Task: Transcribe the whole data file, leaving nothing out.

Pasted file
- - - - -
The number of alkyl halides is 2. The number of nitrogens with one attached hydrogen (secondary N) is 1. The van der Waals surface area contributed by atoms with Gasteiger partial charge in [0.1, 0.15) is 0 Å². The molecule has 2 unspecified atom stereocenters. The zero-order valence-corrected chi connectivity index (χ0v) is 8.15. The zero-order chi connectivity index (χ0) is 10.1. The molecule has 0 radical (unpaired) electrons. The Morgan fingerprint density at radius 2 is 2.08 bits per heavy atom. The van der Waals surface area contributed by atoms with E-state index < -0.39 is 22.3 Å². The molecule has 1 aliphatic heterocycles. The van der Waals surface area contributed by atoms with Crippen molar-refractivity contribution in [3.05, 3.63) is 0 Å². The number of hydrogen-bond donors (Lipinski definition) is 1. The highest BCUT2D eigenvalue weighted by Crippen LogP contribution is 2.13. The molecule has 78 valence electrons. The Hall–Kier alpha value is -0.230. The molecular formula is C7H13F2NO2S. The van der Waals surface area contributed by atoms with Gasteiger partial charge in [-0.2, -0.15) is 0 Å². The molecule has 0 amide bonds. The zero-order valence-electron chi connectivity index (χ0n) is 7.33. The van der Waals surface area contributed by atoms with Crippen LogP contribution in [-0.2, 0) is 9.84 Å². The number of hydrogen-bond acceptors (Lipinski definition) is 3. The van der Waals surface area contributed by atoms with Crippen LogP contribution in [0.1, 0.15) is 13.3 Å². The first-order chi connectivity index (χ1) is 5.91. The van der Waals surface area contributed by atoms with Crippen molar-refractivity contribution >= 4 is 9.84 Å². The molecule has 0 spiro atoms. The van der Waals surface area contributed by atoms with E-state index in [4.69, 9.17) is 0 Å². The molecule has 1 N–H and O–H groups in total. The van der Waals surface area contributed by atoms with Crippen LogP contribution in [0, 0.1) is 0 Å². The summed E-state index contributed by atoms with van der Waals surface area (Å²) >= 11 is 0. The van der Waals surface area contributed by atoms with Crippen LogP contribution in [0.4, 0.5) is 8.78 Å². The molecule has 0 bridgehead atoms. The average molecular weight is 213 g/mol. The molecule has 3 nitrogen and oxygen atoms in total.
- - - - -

The number of alkyl halides is 2. The number of nitrogens with one attached hydrogen (secondary N) is 1. The van der Waals surface area contributed by atoms with Gasteiger partial charge in [0.1, 0.15) is 0 Å². The molecule has 2 unspecified atom stereocenters. The zero-order valence-corrected chi connectivity index (χ0v) is 8.15. The zero-order chi connectivity index (χ0) is 10.1. The molecule has 0 radical (unpaired) electrons. The Morgan fingerprint density at radius 2 is 2.08 bits per heavy atom. The van der Waals surface area contributed by atoms with E-state index < -0.39 is 22.3 Å². The molecule has 1 aliphatic heterocycles. The van der Waals surface area contributed by atoms with Crippen molar-refractivity contribution in [3.05, 3.63) is 0 Å². The number of hydrogen-bond donors (Lipinski definition) is 1. The highest BCUT2D eigenvalue weighted by Crippen LogP contribution is 2.13. The molecule has 78 valence electrons. The Hall–Kier alpha value is -0.230. The molecular formula is C7H13F2NO2S. The van der Waals surface area contributed by atoms with Gasteiger partial charge in [-0.2, -0.15) is 0 Å². The molecule has 0 amide bonds. The zero-order valence-electron chi connectivity index (χ0n) is 7.33. The van der Waals surface area contributed by atoms with Crippen LogP contribution in [-0.2, 0) is 9.84 Å². The number of hydrogen-bond acceptors (Lipinski definition) is 3. The van der Waals surface area contributed by atoms with Crippen LogP contribution in [0.1, 0.15) is 13.3 Å². The first-order chi connectivity index (χ1) is 5.91. The van der Waals surface area contributed by atoms with Crippen molar-refractivity contribution >= 4 is 9.84 Å². The molecule has 0 spiro atoms. The van der Waals surface area contributed by atoms with E-state index in [4.69, 9.17) is 0 Å². The molecule has 1 N–H and O–H groups in total. The van der Waals surface area contributed by atoms with Crippen LogP contribution in [0, 0.1) is 0 Å². The summed E-state index contributed by atoms with van der Waals surface area (Å²) >= 11 is 0. The van der Waals surface area contributed by atoms with Crippen LogP contribution in [0.4, 0.5) is 8.78 Å². The molecule has 0 bridgehead atoms. The average molecular weight is 213 g/mol. The molecule has 3 nitrogen and oxygen atoms in total.